DENVER, CO - SEPTEMBER 12: Head coach John Fox of the Denver Broncos leads his team against the Oakland Raiders at Sports Authority Field at Mile High on September 12, 2011 in Denver, Colorado. The Raiders defeated the Broncos 23-20. (Photo by Doug Pensinger/Getty Images)
The Denver Broncos' season is just one-game old, but fans are certain to start complaining about the team's play. Most of it is rightly justified for now.
We're just one week into the 2011 NFL season and the Denver Broncos still look as though they are playing in 2010. The John Elway-John Fox-Brian Xanders (EFX) era began with a loss to the hated Oakland Raiders at Mile High, 23-20. The score seemingly indicates that this was a close game, but it was far from it. Yes, the difference in the game can be boiled down to Sebastian Janikowski's 63-yard field goal at the end of the first half, but if he doesn't make that we don't know the chain of causality that would have occurred in the second half.
Because the Broncos finished 4-12 in 2010 and looked nowhere close to an improved team on Monday night, Broncos fans are certainly ready to wring out their frustrations after this loss. No, the season is not lost yet, but there should definitely be concerns about this team.
Let's look at five key issues (in no particular order) from this game:
1. Where is the rushing attack?
John Fox was preaching a return to the running game, but he never attempted to stick with it. Second-year players Zane Beadles and J.D. Walton failed to provide much blocking on the offensive line. The Oakland Raiders' defensive line dominated everyone on the Broncos' offensive line for the entire game.
Before Matt Prater sliced a 56-yard field goal attempt, Kyle Orton attempted three straight passes and all fell incomplete. That entire drive consisted of one rushing play, a three-yard loss by Willis McGahee to start it. This is exactly what we saw Josh McDaniels call. It's just one game, so let's see how this evolves.
At one point Kyle Orton was the team's leading rusher with his 13-yard run. Knowshon Moreno struggled to reach 22 yards on his eight carries. Not good at all.
There's not a lot to say about this one, but it is huge. Elvis Dumervil left the game with a shoulder injury and was limited to nickel and pass plays. Champ Bailey left the game in the fourth quarter with a hamstring strain, as did Knowshon Moreno. Brandon Lloyd has a groin injury. The Broncos were burned by injuries in 2010 and the battle with attrition is already here.
3. Kyle Orton
Yes, late in the game ESPN cameras picked up Broncos fans chanting "We want Tebow!" It's going to be a popular response should the Broncos' struggles continue. And no one should be singing the praises of Orton. He just wasn't good enough. The play that best sums up Orton's game was his inadvertent fumble. He had a wide open Daniel Fells to pass to, but before he brought his arm up the ball just fell to the ground and into the Raiders' possession.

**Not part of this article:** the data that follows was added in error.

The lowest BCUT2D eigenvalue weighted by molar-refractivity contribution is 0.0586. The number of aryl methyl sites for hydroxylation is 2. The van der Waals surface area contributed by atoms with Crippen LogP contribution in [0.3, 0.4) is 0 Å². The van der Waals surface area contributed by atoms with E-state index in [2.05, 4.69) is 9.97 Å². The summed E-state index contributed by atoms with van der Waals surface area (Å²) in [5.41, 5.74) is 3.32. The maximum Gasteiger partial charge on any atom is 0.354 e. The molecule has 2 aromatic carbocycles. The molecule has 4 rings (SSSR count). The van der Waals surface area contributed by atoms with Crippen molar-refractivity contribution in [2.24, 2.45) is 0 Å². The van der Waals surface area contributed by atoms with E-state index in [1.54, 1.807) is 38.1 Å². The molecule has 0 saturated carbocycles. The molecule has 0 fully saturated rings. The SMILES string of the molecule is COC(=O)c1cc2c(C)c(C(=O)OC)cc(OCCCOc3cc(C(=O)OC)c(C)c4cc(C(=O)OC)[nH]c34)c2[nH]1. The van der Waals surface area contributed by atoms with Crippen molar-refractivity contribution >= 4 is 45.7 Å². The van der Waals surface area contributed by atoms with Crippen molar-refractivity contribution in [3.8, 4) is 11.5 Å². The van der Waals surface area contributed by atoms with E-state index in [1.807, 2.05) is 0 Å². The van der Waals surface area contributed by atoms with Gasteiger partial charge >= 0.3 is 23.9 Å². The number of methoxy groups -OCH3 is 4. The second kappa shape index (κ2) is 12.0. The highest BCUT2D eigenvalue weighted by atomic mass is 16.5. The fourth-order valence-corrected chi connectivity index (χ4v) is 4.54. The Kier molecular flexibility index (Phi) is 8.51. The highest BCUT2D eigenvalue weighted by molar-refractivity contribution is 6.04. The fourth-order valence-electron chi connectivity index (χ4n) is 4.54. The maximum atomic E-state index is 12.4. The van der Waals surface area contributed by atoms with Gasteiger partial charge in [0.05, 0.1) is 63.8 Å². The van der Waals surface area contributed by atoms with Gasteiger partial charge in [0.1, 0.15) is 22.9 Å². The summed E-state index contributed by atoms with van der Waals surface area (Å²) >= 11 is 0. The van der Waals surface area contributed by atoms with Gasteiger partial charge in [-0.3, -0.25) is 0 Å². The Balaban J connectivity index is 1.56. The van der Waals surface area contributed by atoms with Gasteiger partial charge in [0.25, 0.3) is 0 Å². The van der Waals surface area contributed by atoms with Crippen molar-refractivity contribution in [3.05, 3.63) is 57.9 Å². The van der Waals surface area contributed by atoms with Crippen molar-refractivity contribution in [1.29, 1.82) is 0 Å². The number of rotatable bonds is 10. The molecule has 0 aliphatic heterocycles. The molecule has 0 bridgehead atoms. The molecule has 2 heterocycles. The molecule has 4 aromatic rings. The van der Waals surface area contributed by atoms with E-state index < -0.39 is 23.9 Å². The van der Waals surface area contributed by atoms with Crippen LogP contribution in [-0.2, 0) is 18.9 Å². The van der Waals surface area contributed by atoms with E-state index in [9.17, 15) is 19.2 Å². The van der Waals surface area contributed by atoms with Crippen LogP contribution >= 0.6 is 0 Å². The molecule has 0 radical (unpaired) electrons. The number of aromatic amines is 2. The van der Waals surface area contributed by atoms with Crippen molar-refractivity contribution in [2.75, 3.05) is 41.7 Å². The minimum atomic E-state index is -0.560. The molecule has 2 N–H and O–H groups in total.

Not to belabor the point much more, but Raiders safety Matt Giordano read Orton perfectly for an interception late in the second quarter. That turnover became Janikowski's key 63-yard field goal.
4. Rush defense
Oakland Raiders running back Darren McFadden was at it again. While he didn't find the end zone like last October, McFadden was able to penetrate the Broncos' defense for 150 yards on 22 plays. He had a 47-yard run that ended short of the end zone thanks to a Champ Bailey tackle. But Jason Campbell pushed the ball into the end zone on the next play for a score. The Raiders as a team had 190 yards on the ground.
5. Eric Decker
There had to be one good thing from this game and it was Eric Decker. He scored the Broncos' first touchdown of the game when he returned a punt for 90 yards. It was a bit of a surprise that Decker came out as the kick and punt returner, but, at least for this game, it worked out well. It was the first punt return touchdown in a season opener by a Broncos player since 1960. And after a quiet first half, Decker finished the game with three receptions for 53 yards.
And for a bit of a bonus issue, the two teams combined for 25 enforced penalties. The Raiders kept coming up with foolish penalties: offsides, unsportsmanlike conduct and the like. The Broncos wasted them by not putting the ball into the end zone.
It's only one game, but at first glance the new Broncos look much like the old Broncos.